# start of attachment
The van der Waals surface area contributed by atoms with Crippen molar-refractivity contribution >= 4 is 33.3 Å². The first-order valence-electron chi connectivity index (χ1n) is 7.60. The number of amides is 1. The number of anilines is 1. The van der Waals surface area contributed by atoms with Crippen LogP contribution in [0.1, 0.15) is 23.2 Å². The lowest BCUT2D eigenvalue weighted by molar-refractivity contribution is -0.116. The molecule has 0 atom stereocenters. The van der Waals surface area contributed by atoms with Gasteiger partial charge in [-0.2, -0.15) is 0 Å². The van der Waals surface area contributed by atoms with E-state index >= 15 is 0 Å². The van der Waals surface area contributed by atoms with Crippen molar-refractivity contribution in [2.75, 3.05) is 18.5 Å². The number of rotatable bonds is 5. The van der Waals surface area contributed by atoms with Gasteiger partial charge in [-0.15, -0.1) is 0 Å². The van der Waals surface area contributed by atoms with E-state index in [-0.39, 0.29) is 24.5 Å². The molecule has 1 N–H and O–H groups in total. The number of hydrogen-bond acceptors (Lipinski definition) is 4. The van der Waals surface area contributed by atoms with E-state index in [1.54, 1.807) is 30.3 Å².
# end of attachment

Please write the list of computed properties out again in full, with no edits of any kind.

The van der Waals surface area contributed by atoms with Crippen molar-refractivity contribution >= 4 is 33.3 Å². The first-order valence-electron chi connectivity index (χ1n) is 7.60. The number of amides is 1. The number of anilines is 1. The van der Waals surface area contributed by atoms with Crippen LogP contribution in [0.1, 0.15) is 23.2 Å². The lowest BCUT2D eigenvalue weighted by molar-refractivity contribution is -0.116. The molecule has 0 atom stereocenters. The van der Waals surface area contributed by atoms with Gasteiger partial charge in [-0.2, -0.15) is 0 Å². The van der Waals surface area contributed by atoms with E-state index >= 15 is 0 Å². The van der Waals surface area contributed by atoms with Crippen molar-refractivity contribution in [2.75, 3.05) is 18.5 Å². The number of rotatable bonds is 5. The van der Waals surface area contributed by atoms with Gasteiger partial charge in [-0.15, -0.1) is 0 Å². The van der Waals surface area contributed by atoms with E-state index in [-0.39, 0.29) is 24.5 Å². The molecule has 1 N–H and O–H groups in total. The number of hydrogen-bond acceptors (Lipinski definition) is 4. The van der Waals surface area contributed by atoms with E-state index in [1.54, 1.807) is 30.3 Å².